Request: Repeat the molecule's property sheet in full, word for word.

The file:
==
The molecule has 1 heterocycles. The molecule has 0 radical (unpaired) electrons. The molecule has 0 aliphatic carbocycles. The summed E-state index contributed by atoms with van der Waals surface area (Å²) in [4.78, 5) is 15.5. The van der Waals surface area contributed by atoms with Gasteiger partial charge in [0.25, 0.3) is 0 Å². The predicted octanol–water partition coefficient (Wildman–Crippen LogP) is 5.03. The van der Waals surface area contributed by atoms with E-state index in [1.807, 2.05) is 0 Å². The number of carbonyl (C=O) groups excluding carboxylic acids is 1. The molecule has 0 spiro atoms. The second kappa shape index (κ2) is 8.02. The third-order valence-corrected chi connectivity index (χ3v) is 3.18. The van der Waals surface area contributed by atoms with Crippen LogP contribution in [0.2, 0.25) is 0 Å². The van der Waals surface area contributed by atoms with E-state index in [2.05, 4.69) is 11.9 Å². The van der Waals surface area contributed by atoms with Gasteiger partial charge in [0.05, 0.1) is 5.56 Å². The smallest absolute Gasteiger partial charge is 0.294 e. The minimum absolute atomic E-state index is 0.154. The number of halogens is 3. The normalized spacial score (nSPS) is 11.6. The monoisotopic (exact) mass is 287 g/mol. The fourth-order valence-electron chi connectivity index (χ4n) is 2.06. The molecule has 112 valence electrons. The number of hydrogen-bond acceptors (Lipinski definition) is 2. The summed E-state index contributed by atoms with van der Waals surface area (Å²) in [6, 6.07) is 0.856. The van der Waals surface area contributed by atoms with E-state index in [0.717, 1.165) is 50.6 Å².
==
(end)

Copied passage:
The molecule has 1 heterocycles. The molecule has 0 radical (unpaired) electrons. The molecule has 0 aliphatic carbocycles. The summed E-state index contributed by atoms with van der Waals surface area (Å²) in [4.78, 5) is 15.5. The van der Waals surface area contributed by atoms with Gasteiger partial charge in [0.25, 0.3) is 0 Å². The predicted octanol–water partition coefficient (Wildman–Crippen LogP) is 5.03. The van der Waals surface area contributed by atoms with E-state index in [1.807, 2.05) is 0 Å². The number of carbonyl (C=O) groups excluding carboxylic acids is 1. The molecule has 0 spiro atoms. The second kappa shape index (κ2) is 8.02. The third-order valence-corrected chi connectivity index (χ3v) is 3.18. The van der Waals surface area contributed by atoms with Crippen LogP contribution in [0.2, 0.25) is 0 Å². The van der Waals surface area contributed by atoms with E-state index in [2.05, 4.69) is 11.9 Å². The van der Waals surface area contributed by atoms with Gasteiger partial charge in [0.05, 0.1) is 5.56 Å². The smallest absolute Gasteiger partial charge is 0.294 e. The minimum absolute atomic E-state index is 0.154. The number of halogens is 3. The normalized spacial score (nSPS) is 11.6. The monoisotopic (exact) mass is 287 g/mol. The fourth-order valence-electron chi connectivity index (χ4n) is 2.06. The molecule has 112 valence electrons. The number of hydrogen-bond acceptors (Lipinski definition) is 2. The summed E-state index contributed by atoms with van der Waals surface area (Å²) in [6, 6.07) is 0.856. The van der Waals surface area contributed by atoms with E-state index in [0.717, 1.165) is 50.6 Å².